Neil Patrick Harris! Nathan Fillion! Felicia Day! and, of course, Joss Whedon!

First episode goes live (and free!) on July 15th; second and third are each two days later, and the whole thing goes away (ok, behind a “give us money!” link) at midnight on July 20th.

posted at 4:01 pm on Wednesday, July 02, 2008 in Links, TV | Comments Off on Dr. Horrible

We can’t watch tv anymore

It seems that our approval of a TV show is the kiss-of-death. Cancelled:

  • Journeyman
  • Men in Trees
  • Moonlight
  • New Amsterdam
  • Bionic Woman
  • Back to You

To be fair, other than Journeyman, these were all interesting ideas that suffered from bad writing, or bad acting, or both. I think Journeyman was a bit too unusual for main stream audiences; it would have succeeded on SciFi or another smaller network, I think.

On the other hand, renewed:

  • Chuck
  • How I Met Your Mother
  • The Big Bang Theory
  • Brothers & Sisters
  • Pushing Daisies
  • All three CSIs (OK, CSI:Miami deserves to die; oh well)
  • Kyle XY
  • The Closer

So I guess our track record really isn’t that bad… :-)

posted at 6:42 pm on Thursday, May 15, 2008 in TV | Comments (2)
  1. Laurie says:

    Just caught Big Bang Theory last week for the first time – hilarious! :) Nerds are becoming very fashionable these days…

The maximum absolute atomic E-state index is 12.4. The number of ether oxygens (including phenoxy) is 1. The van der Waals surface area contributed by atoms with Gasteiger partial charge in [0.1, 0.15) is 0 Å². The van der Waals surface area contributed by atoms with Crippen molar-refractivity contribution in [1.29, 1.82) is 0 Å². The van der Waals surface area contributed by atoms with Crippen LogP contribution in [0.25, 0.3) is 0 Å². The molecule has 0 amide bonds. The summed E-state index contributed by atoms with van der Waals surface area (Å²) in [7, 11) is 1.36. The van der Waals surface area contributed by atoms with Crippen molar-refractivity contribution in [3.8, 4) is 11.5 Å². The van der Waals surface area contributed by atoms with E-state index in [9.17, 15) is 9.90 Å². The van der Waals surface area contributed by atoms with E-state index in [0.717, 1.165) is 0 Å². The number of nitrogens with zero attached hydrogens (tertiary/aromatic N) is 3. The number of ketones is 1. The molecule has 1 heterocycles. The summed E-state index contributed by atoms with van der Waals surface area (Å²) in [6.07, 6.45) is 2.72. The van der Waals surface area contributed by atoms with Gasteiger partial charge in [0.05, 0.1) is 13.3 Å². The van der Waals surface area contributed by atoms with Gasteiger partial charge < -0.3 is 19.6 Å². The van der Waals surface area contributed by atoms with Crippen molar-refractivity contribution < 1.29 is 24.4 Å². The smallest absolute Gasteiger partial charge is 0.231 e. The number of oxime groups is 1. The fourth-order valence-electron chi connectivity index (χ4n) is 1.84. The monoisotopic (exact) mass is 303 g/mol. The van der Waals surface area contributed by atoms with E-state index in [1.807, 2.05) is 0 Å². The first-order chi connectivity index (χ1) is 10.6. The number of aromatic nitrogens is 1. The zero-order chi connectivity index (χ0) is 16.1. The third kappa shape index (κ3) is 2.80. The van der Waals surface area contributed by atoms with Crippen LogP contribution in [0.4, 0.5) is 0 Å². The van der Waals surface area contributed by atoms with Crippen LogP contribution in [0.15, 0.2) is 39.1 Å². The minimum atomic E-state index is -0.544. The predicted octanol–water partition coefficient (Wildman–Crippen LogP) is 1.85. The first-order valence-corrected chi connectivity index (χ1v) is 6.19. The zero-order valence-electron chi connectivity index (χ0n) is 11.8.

2. chk says:

    We’ve loved that show since the first two eps. And I know more than one person who fits each of the many stereotypes they’ve displayed; Scary!

keep flying?

Firefly

From the site:

We are looking to push the envelope of episodic television by offering Season Two of Firefly in a groundbreaking new format. Each episode (or the entire season) would be made available for purchase in Standard or Hi-Definition.

Head over there and fill out a survey. And while you’re at it, check out Sanctuary , a show that was developed first on the web, and has now been picked up as a 13-episode series by the SCI-FI Channel. Anything is possible…

posted at 7:18 pm on Thursday, February 07, 2008 in TV | Comments Off on keep flying?

Made in Eureka

My new favourite show has a products page!

Made in Eureka

I want a laptop transporter :-)

posted at 6:09 pm on Friday, August 25, 2006 in Humour, Links, TV | Comments Off on Made in Eureka

SciFi News

  • Battlestar Galactica has been picked up for a third season . Also, the Season 1 DVD is out (it includes the miniseries, in case you were thinking of purchasing both).
posted at 10:34 am on Wednesday, September 21, 2005 in TV | Comments (1)
  1. Greg says:

    Browncoats rule!

Space, Stargate, MythTV

Space is showing all 22 episodes of Stargate:SG1 Season 6 on Christmas night/Boxing Day.

With my MythTV box, 22 hours is about 48Gb, which I should have free by then, since every other show will be in re-runs.

Of course, I’ll still have to find time to watch them… :-)

Update: I made enough space by deleting old shows, and moving about eight hours of stuff to an old 20Gb harddrive. I’m exactly halfway through watching season six now. Season seven sure makes more sense when you’ve seen this stuff!